Eddie Redmayne as transgender artist Lili Elbe in The Danish Girl
filmFirst look at Oscar winner as transgender artist
Arts and Entertainment
Season three of 'House of Cards' will be returning later this month
TV reviewHouse of Cards returns to Netflix
Arts and Entertainment
Harrison Ford will play Rick Deckard once again for the Blade Runner sequel
film review
Arts and Entertainment
The modern Thunderbirds: L-R, Scott, Virgil, Alan, Gordon and John in front of their home, the exotic Tracy Island
TV
Arts and Entertainment
Natural beauty: Aidan Turner stars in the new series of Poldark
TV
Arts and Entertainment
Taylor Swift won Best International Solo Female (Getty)

Brits 2015
Arts and Entertainment
Shining star: Maika Monroe, with Jake Weary, in ‘It Follows’
film review
Arts and Entertainment

Brits 2015
Arts and Entertainment
Paloma Faith arrives at the Brit Awards (Getty)

Brits 2015
Arts and Entertainment
Anne Boleyn's beheading in BBC Two's Wolf Hall

TV review
Arts and Entertainment
Follow every rainbow: Julie Andrews in 'The Sound of Music'
film Elizabeth Von Trapp reveals why the musical is so timeless
Arts and Entertainment
Bytes, camera, action: Leehom Wang in ‘Blackhat’
film
Arts and Entertainment
The Libertines will headline this year's festival
music
Arts and Entertainment
Richard Dean Anderson in the original TV series, which ran for seven seasons from 1985-1992
tv
Latest stories from i100
Have you tried new the Independent Digital Edition apps?

ES Rentals

    Independent Dating
    and  

    By clicking 'Search' you
    are agreeing to our
    Terms of Use.

    War with Isis: Iraq's government fights to win back Tikrit from militants - but then what?

    Baghdad fights to win back Tikrit from Isis – but then what?

    Patrick Cockburn reports from Kirkuk on a conflict which sectarianism has made intractable
    Living with Alzheimer's: What is it really like to be diagnosed with early-onset dementia?

    What is it like to live with Alzheimer's?

    Depicting early-onset Alzheimer's, the film 'Still Alice' had a profound effect on Joy Watson, who lives with the illness. She tells Kate Hilpern how she's coped with the diagnosis
    The Internet of Things: Meet the British salesman who gave real-world items a virtual life

    Setting in motion the Internet of Things

    British salesman Kevin Ashton gave real-world items a virtual life
    Election 2015: Latest polling reveals Tories and Labour on course to win the same number of seats - with the SNP holding the balance of power

    Election 2015: A dead heat between Mr Bean and Dick Dastardly!

    Lord Ashcroft reveals latest polling – and which character voters associate with each leader
    Audiences queue up for 'true stories told live' as cult competition The Moth goes global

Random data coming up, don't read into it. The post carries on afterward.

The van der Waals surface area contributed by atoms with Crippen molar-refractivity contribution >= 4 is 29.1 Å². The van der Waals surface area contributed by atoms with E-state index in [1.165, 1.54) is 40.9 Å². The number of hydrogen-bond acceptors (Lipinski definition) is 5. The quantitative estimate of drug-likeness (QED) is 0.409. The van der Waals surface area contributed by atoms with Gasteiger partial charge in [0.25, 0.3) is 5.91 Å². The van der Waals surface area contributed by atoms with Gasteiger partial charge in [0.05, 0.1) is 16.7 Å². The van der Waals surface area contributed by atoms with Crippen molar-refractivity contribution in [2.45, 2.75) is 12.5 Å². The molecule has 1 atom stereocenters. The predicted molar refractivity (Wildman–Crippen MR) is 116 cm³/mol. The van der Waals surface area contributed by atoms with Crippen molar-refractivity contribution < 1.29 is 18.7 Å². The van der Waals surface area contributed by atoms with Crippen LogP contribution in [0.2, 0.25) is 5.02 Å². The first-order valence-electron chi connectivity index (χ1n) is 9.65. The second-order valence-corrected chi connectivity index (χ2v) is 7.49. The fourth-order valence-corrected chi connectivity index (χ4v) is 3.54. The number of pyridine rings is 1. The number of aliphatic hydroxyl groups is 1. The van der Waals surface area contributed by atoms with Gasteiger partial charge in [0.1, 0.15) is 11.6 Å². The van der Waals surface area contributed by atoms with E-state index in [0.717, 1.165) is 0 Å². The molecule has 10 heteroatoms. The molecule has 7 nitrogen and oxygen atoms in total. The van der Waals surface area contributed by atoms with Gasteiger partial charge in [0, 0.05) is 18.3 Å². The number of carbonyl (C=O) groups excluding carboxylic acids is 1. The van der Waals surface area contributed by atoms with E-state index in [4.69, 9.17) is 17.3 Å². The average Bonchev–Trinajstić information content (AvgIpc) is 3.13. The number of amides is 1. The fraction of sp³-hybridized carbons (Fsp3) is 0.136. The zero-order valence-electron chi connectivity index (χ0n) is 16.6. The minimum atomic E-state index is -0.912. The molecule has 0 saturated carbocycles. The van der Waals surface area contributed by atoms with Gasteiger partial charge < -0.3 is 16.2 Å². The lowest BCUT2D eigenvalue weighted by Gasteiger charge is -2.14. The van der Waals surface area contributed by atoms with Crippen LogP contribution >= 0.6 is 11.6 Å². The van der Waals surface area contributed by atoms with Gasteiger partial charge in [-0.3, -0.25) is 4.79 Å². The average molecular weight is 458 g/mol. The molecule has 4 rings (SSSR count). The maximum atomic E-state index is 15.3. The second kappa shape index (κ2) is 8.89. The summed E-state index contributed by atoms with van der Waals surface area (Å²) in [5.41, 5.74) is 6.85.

Cult competition The Moth goes global

    The non-profit 'slam storytelling' competition was founded in 1997 by the novelist George Dawes Green and has seen Malcolm Gladwell, Salman Rushdie and Molly Ringwald all take their turn at the mic
    Pakistani women come out fighting: A hard-hitting play focuses on female Muslim boxers

    Pakistani women come out fighting

    Hard-hitting new play 'No Guts, No Heart, No Glory' focuses on female Muslim boxers
    Leonora Carrington transcended her stolid background to become an avant garde star

    Surreal deal: Leonora Carrington

    The artist transcended her stolid background to become an avant garde star
    LGBT History Month: Pupils discuss topics from Sappho to same-sex marriage

    Education: LGBT History Month

    Pupils have been discussing topics from Sappho to same-sex marriage
    11 best gel eyeliners

    Go bold this season: 11 best gel eyeliners

    Use an ink pot eyeliner to go bold on the eyes with this season's feline flicked winged liner
    Cricket World Cup 2015: Tournament runs riot to make the event more hit than miss...

    Cricket World Cup runs riot to make the event more hit than miss...

    The tournament has reached its halfway mark and scores of 300 and amazing catches abound. One thing never changes, though – everyone loves beating England
    Katarina Johnson-Thompson: Heptathlete ready to jump at first major title

    Katarina Johnson-Thompson: Ready to jump at first major title

    After her 2014 was ruined by injury, 21-year-old Briton is leading pentathlete going into this week’s European Indoors. Now she intends to turn form into gold
    Syrian conflict is the world's first 'climate change war', say scientists, but it won't be the last one

    Climate change key in Syrian conflict

    And it will trigger more war in future
    How I outwitted the Gestapo

    How I outwitted the Gestapo

    My life as a Jew in wartime Berlin
    The nation's favourite animal revealed

    The nation's favourite animal revealed

    Women like cuddly creatures whilst men like creepy-crawlies
    Is this the way to get young people to vote?

    Getting young people to vote

    From #VOTESELFISH to Bite the Ballot